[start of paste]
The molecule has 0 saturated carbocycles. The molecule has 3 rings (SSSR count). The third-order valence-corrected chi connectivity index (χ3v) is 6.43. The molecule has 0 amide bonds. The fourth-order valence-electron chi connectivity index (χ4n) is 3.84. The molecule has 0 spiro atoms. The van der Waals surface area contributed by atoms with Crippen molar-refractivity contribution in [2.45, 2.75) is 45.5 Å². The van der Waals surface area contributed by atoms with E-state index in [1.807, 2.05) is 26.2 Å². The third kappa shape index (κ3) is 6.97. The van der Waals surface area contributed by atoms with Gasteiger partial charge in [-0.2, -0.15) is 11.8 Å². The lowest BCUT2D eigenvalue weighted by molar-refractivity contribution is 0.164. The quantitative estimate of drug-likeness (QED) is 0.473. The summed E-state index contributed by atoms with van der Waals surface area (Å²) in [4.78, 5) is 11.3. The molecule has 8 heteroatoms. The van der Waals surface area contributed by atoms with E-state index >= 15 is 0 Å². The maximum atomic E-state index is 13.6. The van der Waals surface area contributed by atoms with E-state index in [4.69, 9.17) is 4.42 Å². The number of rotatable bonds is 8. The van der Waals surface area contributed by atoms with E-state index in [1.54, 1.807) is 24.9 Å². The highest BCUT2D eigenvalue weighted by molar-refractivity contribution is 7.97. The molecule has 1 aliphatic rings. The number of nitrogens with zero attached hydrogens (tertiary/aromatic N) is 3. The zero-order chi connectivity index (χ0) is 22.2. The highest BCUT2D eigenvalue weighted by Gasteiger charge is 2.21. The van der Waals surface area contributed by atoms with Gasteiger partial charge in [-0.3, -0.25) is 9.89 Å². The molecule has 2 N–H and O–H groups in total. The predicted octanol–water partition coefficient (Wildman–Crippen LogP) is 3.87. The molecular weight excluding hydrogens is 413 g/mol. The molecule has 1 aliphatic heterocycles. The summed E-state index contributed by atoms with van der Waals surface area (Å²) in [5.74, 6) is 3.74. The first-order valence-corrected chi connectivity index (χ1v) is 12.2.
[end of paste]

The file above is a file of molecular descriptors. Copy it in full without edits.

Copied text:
The molecule has 0 saturated carbocycles. The molecule has 3 rings (SSSR count). The third-order valence-corrected chi connectivity index (χ3v) is 6.43. The molecule has 0 amide bonds. The fourth-order valence-electron chi connectivity index (χ4n) is 3.84. The molecule has 0 spiro atoms. The van der Waals surface area contributed by atoms with Crippen molar-refractivity contribution in [2.45, 2.75) is 45.5 Å². The van der Waals surface area contributed by atoms with E-state index in [1.807, 2.05) is 26.2 Å². The third kappa shape index (κ3) is 6.97. The van der Waals surface area contributed by atoms with Gasteiger partial charge in [-0.2, -0.15) is 11.8 Å². The lowest BCUT2D eigenvalue weighted by molar-refractivity contribution is 0.164. The quantitative estimate of drug-likeness (QED) is 0.473. The summed E-state index contributed by atoms with van der Waals surface area (Å²) in [4.78, 5) is 11.3. The molecule has 8 heteroatoms. The van der Waals surface area contributed by atoms with E-state index >= 15 is 0 Å². The maximum atomic E-state index is 13.6. The van der Waals surface area contributed by atoms with E-state index in [4.69, 9.17) is 4.42 Å². The number of rotatable bonds is 8. The van der Waals surface area contributed by atoms with E-state index in [1.54, 1.807) is 24.9 Å². The highest BCUT2D eigenvalue weighted by molar-refractivity contribution is 7.97. The molecule has 1 aliphatic rings. The number of nitrogens with zero attached hydrogens (tertiary/aromatic N) is 3. The zero-order chi connectivity index (χ0) is 22.2. The highest BCUT2D eigenvalue weighted by Gasteiger charge is 2.21. The van der Waals surface area contributed by atoms with Gasteiger partial charge in [-0.3, -0.25) is 9.89 Å². The molecule has 2 N–H and O–H groups in total. The predicted octanol–water partition coefficient (Wildman–Crippen LogP) is 3.87. The molecular weight excluding hydrogens is 413 g/mol. The molecule has 1 aliphatic heterocycles. The summed E-state index contributed by atoms with van der Waals surface area (Å²) in [5.74, 6) is 3.74. The first-order valence-corrected chi connectivity index (χ1v) is 12.2.